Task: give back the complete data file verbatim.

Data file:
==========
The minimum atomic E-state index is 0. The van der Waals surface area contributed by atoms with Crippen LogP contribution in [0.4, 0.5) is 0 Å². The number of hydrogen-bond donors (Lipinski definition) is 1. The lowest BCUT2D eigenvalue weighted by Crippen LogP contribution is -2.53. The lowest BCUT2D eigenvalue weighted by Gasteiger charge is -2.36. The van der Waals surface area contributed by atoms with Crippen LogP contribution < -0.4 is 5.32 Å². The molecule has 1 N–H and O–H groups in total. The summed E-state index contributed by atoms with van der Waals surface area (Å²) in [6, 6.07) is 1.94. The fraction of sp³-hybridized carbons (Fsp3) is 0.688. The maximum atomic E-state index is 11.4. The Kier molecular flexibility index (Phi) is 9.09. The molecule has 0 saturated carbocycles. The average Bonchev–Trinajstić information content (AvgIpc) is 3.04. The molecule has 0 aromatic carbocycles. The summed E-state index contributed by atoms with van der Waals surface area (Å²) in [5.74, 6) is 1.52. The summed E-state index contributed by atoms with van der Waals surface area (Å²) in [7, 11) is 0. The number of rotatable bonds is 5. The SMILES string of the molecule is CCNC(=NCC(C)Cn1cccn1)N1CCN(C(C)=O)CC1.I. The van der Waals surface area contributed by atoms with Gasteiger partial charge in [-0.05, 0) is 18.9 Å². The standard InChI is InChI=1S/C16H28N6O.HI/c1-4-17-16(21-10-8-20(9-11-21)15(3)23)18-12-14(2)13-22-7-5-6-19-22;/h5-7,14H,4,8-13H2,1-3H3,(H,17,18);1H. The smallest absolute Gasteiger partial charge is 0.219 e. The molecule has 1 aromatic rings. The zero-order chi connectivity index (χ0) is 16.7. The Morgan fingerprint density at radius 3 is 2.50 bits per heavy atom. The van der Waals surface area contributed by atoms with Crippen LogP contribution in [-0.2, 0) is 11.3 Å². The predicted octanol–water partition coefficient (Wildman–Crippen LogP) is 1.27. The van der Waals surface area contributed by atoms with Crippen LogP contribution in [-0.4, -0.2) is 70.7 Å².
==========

The minimum atomic E-state index is 0. The van der Waals surface area contributed by atoms with Crippen LogP contribution in [0.4, 0.5) is 0 Å². The number of hydrogen-bond donors (Lipinski definition) is 1. The lowest BCUT2D eigenvalue weighted by Crippen LogP contribution is -2.53. The lowest BCUT2D eigenvalue weighted by Gasteiger charge is -2.36. The van der Waals surface area contributed by atoms with Crippen LogP contribution < -0.4 is 5.32 Å². The molecule has 1 N–H and O–H groups in total. The summed E-state index contributed by atoms with van der Waals surface area (Å²) in [6, 6.07) is 1.94. The fraction of sp³-hybridized carbons (Fsp3) is 0.688. The maximum atomic E-state index is 11.4. The Kier molecular flexibility index (Phi) is 9.09. The molecule has 0 saturated carbocycles. The average Bonchev–Trinajstić information content (AvgIpc) is 3.04. The molecule has 0 aromatic carbocycles. The summed E-state index contributed by atoms with van der Waals surface area (Å²) in [5.74, 6) is 1.52. The summed E-state index contributed by atoms with van der Waals surface area (Å²) in [7, 11) is 0. The number of rotatable bonds is 5. The SMILES string of the molecule is CCNC(=NCC(C)Cn1cccn1)N1CCN(C(C)=O)CC1.I. The van der Waals surface area contributed by atoms with Gasteiger partial charge in [-0.05, 0) is 18.9 Å². The standard InChI is InChI=1S/C16H28N6O.HI/c1-4-17-16(21-10-8-20(9-11-21)15(3)23)18-12-14(2)13-22-7-5-6-19-22;/h5-7,14H,4,8-13H2,1-3H3,(H,17,18);1H. The smallest absolute Gasteiger partial charge is 0.219 e. The molecule has 1 aromatic rings. The zero-order chi connectivity index (χ0) is 16.7. The Morgan fingerprint density at radius 3 is 2.50 bits per heavy atom. The van der Waals surface area contributed by atoms with Crippen LogP contribution in [-0.2, 0) is 11.3 Å². The predicted octanol–water partition coefficient (Wildman–Crippen LogP) is 1.27. The van der Waals surface area contributed by atoms with Crippen LogP contribution in [-0.4, -0.2) is 70.7 Å².